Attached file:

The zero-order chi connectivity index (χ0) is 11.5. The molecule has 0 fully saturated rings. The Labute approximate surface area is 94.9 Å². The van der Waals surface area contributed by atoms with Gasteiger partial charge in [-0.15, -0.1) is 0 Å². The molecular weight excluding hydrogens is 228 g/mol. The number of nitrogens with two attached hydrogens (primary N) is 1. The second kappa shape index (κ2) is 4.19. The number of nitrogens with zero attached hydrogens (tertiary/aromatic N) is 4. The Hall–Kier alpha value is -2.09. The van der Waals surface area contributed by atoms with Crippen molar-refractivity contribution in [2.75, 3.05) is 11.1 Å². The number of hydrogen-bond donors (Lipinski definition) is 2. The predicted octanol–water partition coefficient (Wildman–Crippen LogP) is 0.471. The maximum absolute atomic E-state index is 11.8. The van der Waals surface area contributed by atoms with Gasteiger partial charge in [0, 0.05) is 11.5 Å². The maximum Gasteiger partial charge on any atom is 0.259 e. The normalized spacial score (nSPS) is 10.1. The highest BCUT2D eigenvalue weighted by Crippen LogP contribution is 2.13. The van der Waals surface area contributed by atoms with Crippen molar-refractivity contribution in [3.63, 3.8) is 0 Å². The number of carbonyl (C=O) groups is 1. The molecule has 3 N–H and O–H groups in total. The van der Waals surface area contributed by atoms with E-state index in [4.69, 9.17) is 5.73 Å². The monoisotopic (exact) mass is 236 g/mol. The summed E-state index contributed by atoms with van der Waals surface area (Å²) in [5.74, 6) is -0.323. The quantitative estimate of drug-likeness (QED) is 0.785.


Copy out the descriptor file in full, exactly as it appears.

The zero-order chi connectivity index (χ0) is 11.5. The molecule has 0 fully saturated rings. The Labute approximate surface area is 94.9 Å². The van der Waals surface area contributed by atoms with Gasteiger partial charge in [-0.15, -0.1) is 0 Å². The molecular weight excluding hydrogens is 228 g/mol. The number of nitrogens with two attached hydrogens (primary N) is 1. The second kappa shape index (κ2) is 4.19. The number of nitrogens with zero attached hydrogens (tertiary/aromatic N) is 4. The Hall–Kier alpha value is -2.09. The van der Waals surface area contributed by atoms with Crippen molar-refractivity contribution in [2.75, 3.05) is 11.1 Å². The number of hydrogen-bond donors (Lipinski definition) is 2. The predicted octanol–water partition coefficient (Wildman–Crippen LogP) is 0.471. The maximum absolute atomic E-state index is 11.8. The van der Waals surface area contributed by atoms with Gasteiger partial charge in [0, 0.05) is 11.5 Å². The maximum Gasteiger partial charge on any atom is 0.259 e. The normalized spacial score (nSPS) is 10.1. The highest BCUT2D eigenvalue weighted by Crippen LogP contribution is 2.13. The van der Waals surface area contributed by atoms with Crippen molar-refractivity contribution in [3.63, 3.8) is 0 Å². The number of carbonyl (C=O) groups is 1. The molecule has 3 N–H and O–H groups in total. The van der Waals surface area contributed by atoms with E-state index in [4.69, 9.17) is 5.73 Å². The monoisotopic (exact) mass is 236 g/mol. The summed E-state index contributed by atoms with van der Waals surface area (Å²) in [5.74, 6) is -0.323. The quantitative estimate of drug-likeness (QED) is 0.785.